Disruptive innovation needed to build women’s rights movement

Disruptive innovation needed to build women’s rights movement

Date: March 8, 2020
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Johannesburg, 8 March: She is eager to participate meaningfully in society, she is eager to transform her children’s lives for the better, she is hardworking – yet she is confused why there are so many variations of ‘women’s empowerment’. Saziso has attended training on starting a business, she is part of a women’s club putting their money together to purchase implements for gardening in a piece of land given to them by the local authority. However, she feels there is more she can do to change her life, that of her children and peers. The quick answer that comes to her mind is connecting to other women in a safe space – that is the basic of women’s rights movement building.

Now is an exciting time in human history; a time for reviewing the ground breaking women’s right instrument Beijing Platform for Action, a time of transition and unprecedented change as we gear towards the 2030 Sustainable Development Goals. In this connected world – climate disruptions with likes of Greta Thurnberg handing climate change petitions to power; Arab Springs defining history; nationalist agendas galore – with some gone wild; communities challenging how conglomerates use their land, all amidst epidemic threats disrupting world economies – it is paramount that the women’s movement borrows lessons and goes back to the drawing board for a more transformative movement building in pursuit of socioeconomic justice. This calls for disruptive thinking and action on how women’s rights movements ought to be built.

Women’s rights movements have been traditionally built through seizing people’s attention and loyalty in a slow fashion, often driven by large amounts of money from the donor coffers, by those with access to power in the name of policy change, individualistic approaches held by a few and top/bottom approaches. Many women’s rights movements have crumbled or have been fragmented due to power struggles from within and lack of resources. Successful movements in the recent past however, have shown that the currency is being fresh in people’s minds, connecting them to their own realities and yet to a greater good. They are made and led by many, open and not closed and are peer driven.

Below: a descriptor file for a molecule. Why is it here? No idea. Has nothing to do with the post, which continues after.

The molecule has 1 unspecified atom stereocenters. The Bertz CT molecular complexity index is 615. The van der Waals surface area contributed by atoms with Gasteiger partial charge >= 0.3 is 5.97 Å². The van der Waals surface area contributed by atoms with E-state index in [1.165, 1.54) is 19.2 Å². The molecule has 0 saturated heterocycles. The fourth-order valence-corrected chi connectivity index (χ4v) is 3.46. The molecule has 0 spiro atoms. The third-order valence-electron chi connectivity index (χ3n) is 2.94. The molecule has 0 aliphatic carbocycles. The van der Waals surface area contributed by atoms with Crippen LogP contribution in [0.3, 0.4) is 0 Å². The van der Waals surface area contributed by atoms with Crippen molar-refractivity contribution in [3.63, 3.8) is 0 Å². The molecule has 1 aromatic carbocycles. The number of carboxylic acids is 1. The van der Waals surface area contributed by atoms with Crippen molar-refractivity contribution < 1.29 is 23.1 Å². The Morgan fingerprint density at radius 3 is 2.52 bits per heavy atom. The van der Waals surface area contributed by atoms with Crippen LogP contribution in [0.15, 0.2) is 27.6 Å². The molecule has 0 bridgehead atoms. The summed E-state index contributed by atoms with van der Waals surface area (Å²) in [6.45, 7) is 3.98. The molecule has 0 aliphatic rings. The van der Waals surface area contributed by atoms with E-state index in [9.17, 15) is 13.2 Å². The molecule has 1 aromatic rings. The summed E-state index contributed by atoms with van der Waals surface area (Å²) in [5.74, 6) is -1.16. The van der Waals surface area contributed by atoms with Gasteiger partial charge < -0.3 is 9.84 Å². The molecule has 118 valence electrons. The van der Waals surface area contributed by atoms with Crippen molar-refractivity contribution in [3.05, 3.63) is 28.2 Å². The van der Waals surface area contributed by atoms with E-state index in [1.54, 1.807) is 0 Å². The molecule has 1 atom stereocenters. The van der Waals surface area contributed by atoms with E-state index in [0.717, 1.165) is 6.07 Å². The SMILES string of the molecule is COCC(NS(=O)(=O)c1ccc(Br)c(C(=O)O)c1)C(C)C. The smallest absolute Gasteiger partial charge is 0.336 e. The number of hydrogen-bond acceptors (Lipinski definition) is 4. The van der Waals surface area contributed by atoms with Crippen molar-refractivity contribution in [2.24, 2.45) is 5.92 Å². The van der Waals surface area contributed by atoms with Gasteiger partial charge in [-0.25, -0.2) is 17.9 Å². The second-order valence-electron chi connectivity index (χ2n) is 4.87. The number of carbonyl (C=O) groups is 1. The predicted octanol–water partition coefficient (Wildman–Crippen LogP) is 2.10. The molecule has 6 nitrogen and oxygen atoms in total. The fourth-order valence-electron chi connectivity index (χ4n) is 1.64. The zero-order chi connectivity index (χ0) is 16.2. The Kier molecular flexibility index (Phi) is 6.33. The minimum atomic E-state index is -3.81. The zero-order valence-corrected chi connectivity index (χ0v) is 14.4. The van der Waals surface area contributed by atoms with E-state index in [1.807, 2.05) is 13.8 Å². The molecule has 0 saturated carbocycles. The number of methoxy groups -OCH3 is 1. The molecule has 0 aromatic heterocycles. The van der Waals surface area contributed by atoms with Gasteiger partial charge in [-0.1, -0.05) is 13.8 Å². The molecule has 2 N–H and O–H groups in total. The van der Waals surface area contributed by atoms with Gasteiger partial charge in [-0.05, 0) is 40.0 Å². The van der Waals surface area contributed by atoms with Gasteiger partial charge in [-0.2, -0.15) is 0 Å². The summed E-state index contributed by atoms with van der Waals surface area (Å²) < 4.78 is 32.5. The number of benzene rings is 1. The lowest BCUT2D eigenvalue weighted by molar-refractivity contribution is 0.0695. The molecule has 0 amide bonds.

How then do we define and cultivate the right individuals who will make a difference to a successful transformative women’s rights movement?

Find the right connectors. In the present era of women’s movement building, individualistic approaches that leave many behind will not survive. The success of movements such as South Africa’s Total Shut Down movement garnered attention due to a cause to end gender based violence, supported by all in the movement. It is critical in this era to find the connected persons, the right seeds for the harvest in order to build transformative women’s rights movements. Often in this generation these have huge social medial followership. These are legacy builders and choose to live a life to make a difference. There is need to spend time to clarify the path to entry of a movement and lower the entry barriers. The time for filling volumes of forms to be part of a movement are long gone. Ease of access to movements is critical and a sense of belonging for those who are part of it must not be ignored. The agenda of movement building must be clear to both the individual in the movement and others in it.